Weekly Market Recap


The CFTC Commitment of Traders release will be delayed until December 2nd at 2:30 PM Central. First notice day for December grains, soymeal, and soy oil is on Friday, November 29th. Longs should be out of their position by the close today to avoid risking delivery. China’s Ministry of Commerce reported that the U.S. and China had another phone call regarding the U.S.-China deal. China’s top negotiator Liu He, U.S. trade representative Robert Lighthizer and US Secretary of Treasury Steven Mnuchin were all on the call where they discussed how to resolve remaining problems and concerns related to a phase one agreement. Reports indicated that Taiwan is expected to buy more U.S. goods, including oil, gas, and agricultural products, to avoid being labeled as a currency manipulator. Two big winter weather storms moved across the northern plains and Midwest this week, which will further delay the remaining harvest and fieldwork.


Brazilian corn exports are expected to hit a record high of 41 MMT in 2019.

The US crop progress report showed corn harvest 84% versus the 5-year average of 96% and last year’s 93%. The Northern states are having a very difficult time getting the crop out, with North Dakota reported as having only 30% of the crop harvested. The weekly ethanol report showed production up a solid 26,000 bpd to 1.059 million bpd for the 9th consecutive week of increases.  Stocks fell by 200,000 barrels to 20.3 million barrels and the lowest in nearly 3 years.  Margins rallied 12 cents to 36 cents per gallon. Weekly export sales were 806,800 tonnes, close to the upper end of estimates between 400,000 and 900,000 tonnes.



Russia lowered their wheat production for 2019 from 78 mmt to 75 mmt. 

The US crop progress report had the U.S. winter wheat crop at 52% good to excellent, which is steady with last week. Weekly export sales were 612,700 tonnes, above estimates between 300,000 and 600,000 tonnes. Chicago wheat was the stellar performer for the week gaining 23.25 cents.  Thin trade coupled with month end allowed the market to trip stops and make a strong technical push higher.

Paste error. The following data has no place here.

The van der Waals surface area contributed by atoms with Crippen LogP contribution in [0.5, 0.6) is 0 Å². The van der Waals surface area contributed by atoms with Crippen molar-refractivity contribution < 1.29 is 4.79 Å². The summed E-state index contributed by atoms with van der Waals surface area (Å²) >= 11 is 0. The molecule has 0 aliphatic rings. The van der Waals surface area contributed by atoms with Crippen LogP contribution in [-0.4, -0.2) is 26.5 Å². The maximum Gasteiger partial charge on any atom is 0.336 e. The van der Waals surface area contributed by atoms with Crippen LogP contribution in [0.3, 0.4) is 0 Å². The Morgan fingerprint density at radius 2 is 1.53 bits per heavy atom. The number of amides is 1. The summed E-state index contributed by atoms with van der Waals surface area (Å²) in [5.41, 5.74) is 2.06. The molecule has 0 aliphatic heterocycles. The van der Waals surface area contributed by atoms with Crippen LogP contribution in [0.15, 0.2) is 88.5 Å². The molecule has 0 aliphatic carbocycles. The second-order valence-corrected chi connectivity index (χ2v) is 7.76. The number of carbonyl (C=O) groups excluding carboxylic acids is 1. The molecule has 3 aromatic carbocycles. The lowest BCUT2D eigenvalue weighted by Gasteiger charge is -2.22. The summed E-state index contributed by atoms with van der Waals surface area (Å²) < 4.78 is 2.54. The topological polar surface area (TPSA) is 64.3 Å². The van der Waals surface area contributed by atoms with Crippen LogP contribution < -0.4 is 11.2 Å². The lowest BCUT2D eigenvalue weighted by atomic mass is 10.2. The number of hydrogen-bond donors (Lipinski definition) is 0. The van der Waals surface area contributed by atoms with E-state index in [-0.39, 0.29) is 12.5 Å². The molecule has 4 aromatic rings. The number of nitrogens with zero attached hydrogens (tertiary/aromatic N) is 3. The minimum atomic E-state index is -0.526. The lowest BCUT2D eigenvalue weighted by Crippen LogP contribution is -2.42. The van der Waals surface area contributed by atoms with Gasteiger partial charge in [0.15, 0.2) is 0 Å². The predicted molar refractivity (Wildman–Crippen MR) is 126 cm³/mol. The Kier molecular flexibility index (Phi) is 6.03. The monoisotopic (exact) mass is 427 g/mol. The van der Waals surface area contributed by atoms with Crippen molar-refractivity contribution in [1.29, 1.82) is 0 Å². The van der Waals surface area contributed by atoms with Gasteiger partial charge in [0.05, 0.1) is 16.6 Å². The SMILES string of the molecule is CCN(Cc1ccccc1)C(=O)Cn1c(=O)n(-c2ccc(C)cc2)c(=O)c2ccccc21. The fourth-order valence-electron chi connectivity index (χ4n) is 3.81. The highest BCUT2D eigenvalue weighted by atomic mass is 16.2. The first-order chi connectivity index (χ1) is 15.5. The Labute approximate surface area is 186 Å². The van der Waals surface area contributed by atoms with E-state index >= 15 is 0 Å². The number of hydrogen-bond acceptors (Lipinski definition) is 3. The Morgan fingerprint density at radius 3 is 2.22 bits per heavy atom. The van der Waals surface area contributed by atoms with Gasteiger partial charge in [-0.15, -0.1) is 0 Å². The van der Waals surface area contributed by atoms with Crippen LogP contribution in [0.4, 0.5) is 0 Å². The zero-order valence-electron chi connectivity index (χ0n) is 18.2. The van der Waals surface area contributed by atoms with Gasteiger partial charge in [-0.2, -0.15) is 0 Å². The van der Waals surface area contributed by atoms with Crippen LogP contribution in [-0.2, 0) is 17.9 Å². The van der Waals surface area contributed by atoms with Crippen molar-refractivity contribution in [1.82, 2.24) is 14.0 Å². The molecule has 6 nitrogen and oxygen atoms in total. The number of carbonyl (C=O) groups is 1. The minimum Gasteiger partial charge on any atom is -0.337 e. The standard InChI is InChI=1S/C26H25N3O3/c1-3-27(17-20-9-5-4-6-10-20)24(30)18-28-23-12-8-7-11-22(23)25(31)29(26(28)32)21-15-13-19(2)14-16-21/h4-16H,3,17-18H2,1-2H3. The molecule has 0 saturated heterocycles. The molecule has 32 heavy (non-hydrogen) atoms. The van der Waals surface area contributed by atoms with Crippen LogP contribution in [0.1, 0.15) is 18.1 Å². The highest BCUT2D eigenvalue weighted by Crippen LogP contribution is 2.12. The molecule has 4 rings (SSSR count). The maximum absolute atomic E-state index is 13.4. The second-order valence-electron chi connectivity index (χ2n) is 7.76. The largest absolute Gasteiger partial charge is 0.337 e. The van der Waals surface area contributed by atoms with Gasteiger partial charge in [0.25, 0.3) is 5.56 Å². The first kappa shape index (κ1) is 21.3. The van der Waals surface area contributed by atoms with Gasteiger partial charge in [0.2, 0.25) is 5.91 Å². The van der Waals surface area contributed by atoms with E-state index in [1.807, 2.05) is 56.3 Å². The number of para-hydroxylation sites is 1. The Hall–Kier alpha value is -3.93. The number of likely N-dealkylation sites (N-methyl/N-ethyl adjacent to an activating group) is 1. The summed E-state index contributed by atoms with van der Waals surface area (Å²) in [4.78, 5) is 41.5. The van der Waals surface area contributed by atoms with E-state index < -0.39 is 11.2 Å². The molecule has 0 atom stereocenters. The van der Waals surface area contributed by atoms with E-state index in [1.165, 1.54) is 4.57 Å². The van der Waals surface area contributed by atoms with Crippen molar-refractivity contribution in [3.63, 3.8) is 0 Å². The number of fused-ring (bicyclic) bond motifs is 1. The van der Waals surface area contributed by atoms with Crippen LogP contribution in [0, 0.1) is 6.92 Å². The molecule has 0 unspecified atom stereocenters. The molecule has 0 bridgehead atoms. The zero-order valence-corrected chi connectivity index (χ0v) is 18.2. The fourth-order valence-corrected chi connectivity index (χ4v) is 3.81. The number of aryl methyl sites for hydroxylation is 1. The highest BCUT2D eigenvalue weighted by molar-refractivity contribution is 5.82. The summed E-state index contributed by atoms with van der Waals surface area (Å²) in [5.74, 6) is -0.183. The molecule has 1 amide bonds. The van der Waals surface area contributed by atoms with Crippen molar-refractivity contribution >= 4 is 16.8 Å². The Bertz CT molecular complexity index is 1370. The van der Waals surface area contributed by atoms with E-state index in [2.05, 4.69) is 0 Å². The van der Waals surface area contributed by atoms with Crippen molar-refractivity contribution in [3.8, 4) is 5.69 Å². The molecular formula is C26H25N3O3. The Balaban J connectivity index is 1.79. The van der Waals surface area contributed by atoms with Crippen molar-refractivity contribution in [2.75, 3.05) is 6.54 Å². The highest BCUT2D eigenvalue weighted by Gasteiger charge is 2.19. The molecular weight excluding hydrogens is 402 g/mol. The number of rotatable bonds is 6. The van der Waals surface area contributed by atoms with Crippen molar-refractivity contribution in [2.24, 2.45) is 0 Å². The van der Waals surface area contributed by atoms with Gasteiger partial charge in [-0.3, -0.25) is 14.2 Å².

South America has some dry spots, but in general it’s a non-event, however Argentina’s forecast is turning a little drier.  The currencies of both Brazil and Argentina continue to slip lower versus the US dollar, making it harder for US beans to compete.  Reportedly, the flat price Brazilian farmers are receiving is the highest in 5 years. Argentina’s farmers have been sellers ahead of a new president coming on board in December. Rumors are the export tax on corn and wheat will go to 15% vs. 7% currently, and the soybean export tax will rise to 35%.

US crop progress showed soybean harvest 94% complete versus the 5-year average of 97% and last year’s 94%. Weekly soybean export sales were 1,664,000 tonnes, well above estimates between 600,000 and 1,200,000 tonnes, soymeal sales were 93,200 tonnes below estimates between 150,000 and 300,000 tonnes, and soy oil sales were 14,800 tonnes, within estimates between 5,000 and 30,000 tonnes. January beans dropped 20 cents on the week at nearly 3 month lows.



Cash cattle traded $1-$2 higher before the Thanksgiving break. Packer margins continue to move lower but still remain exceptionally high at $265/head. Pork export sales were very good again this week with over 50,000 tons of current and next marketing years combined.